“The branding [for SISU] was created by a lovely woman in London – we had much communication about who I am and what SISU represents,” she says. “The brand experience engages the senses and imagination through a visual narrative that is timeless, elegant and full of intentional detail – a visual identity that speaks with poetry and textural appeal to communicate inherent possibility and expertise.”

She adds, “Consistency is important. The brand carries over into social media and, I believe, sets a standard of credibility.” The Instagram presence of SISU in particular features a balance of crisp, beautifully staged project imagery, personal touches and anecdotes and graphics featuring the company’s sprouting plant-inspired logo.

New growth

Like the little sprout featured in SISU’s logo, Lee cultivates her client relationships carefully. “I get to know my clients through many meetings, calls and even texts,” she notes. “I have the privilege of going into people’s homes, and that requires trust, and I honor that. Our welcome packet actually goes over the entire process from beginning consultation to photoshoot day! It gives my clients a nice road map of what will happen over the course of the next few months.”

Looking ahead to the new year, Lee anticipates growth for her business. “Plans for 2022: I would love to hire some help and continue moving toward having a fantastic showroom.”

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Adapting in a Changing Business Climate

Under normal circumstances, part of our job is to prepare plans for our clients to prime them for changes to their homes and lifestyles. Unfortunately, the pandemic crumbled remodeling hopes for many homeowners, and it had a serious effect on us as designers. First, we went from comfortably busy to zero in about two months. Then we were stagnant for almost a year. That dormancy was followed by a mind-boggling recovery, one that Eliot Sefrin, editor emeritus of KBDN, referred to as a “tectonic market shift.”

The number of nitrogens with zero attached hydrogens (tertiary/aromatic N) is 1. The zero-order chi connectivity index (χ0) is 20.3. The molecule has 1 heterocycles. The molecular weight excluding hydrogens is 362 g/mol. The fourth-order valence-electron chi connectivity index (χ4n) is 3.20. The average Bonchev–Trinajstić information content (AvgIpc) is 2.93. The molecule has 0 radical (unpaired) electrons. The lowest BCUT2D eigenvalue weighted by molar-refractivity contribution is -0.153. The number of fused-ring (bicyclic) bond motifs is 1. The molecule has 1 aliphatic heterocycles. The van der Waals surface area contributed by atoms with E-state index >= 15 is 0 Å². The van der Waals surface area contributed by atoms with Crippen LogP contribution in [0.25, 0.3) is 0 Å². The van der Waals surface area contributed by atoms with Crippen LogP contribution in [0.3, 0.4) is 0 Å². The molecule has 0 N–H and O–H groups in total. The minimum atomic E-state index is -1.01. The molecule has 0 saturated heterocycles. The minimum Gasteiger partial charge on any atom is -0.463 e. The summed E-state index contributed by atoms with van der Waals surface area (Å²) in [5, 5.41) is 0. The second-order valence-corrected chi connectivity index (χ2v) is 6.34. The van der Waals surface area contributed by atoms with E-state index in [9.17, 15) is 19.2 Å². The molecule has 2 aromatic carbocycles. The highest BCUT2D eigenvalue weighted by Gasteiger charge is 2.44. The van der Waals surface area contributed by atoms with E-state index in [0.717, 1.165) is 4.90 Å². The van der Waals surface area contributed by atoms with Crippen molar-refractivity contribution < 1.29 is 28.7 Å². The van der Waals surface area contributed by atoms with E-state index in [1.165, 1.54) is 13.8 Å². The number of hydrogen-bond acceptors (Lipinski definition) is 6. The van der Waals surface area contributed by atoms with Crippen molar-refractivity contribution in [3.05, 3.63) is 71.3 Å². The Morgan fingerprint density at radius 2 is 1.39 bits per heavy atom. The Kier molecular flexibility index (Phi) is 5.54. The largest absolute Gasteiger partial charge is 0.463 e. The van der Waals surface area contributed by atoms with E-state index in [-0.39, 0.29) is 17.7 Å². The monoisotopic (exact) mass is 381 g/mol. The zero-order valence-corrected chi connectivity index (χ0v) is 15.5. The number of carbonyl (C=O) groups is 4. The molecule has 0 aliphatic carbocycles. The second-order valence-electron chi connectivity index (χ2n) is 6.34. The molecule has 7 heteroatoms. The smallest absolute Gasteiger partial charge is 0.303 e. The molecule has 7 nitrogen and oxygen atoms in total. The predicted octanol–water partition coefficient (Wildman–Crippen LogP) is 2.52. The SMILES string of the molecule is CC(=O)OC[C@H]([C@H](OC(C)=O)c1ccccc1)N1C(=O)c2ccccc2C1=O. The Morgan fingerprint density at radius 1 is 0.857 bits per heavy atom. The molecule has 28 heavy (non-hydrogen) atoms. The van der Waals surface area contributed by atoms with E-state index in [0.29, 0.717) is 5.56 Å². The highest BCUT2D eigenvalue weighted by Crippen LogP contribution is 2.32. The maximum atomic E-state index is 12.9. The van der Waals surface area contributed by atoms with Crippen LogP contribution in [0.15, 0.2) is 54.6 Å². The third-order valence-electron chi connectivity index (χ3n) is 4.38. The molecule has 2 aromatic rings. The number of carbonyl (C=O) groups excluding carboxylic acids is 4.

I survived the 2007-2009 recession and decided not to give in to the same negative feelings that plagued me until 2010. Instead, I used the pandemic downtime to work on my business, taking classes that had been on my bucket list for five years or more. At the same time, I read over 75 marketing books and white papers. It was not as gratifying as working with clients, but it was a major accomplishment.

Building, maintaining and marketing a unique brand reputation is challenging. There are excellent books and many courses to help us, but your choices need to be carefully considered. I learned the hard way during the recession and ended up wasting time and money on courses that didn’t work. During the pandemic, I avoided repeating the same mistakes.

Two exciting possibilities arose from free webinars recommended by acquaintances. Each marketing coach offered a new direction that sounded promising. One program is $3,500 and requires a commitment of at least six months. The other course costs over $10,000 and involves a year of classes. It’s easy to say “yes” to the compelling reasons the coaches present until we stop to think about our ROI. Curiosity helped me gain clarity to say “No” to the programs. Finally, I said “yes” to another customizable opportunity with great ROI possibilities.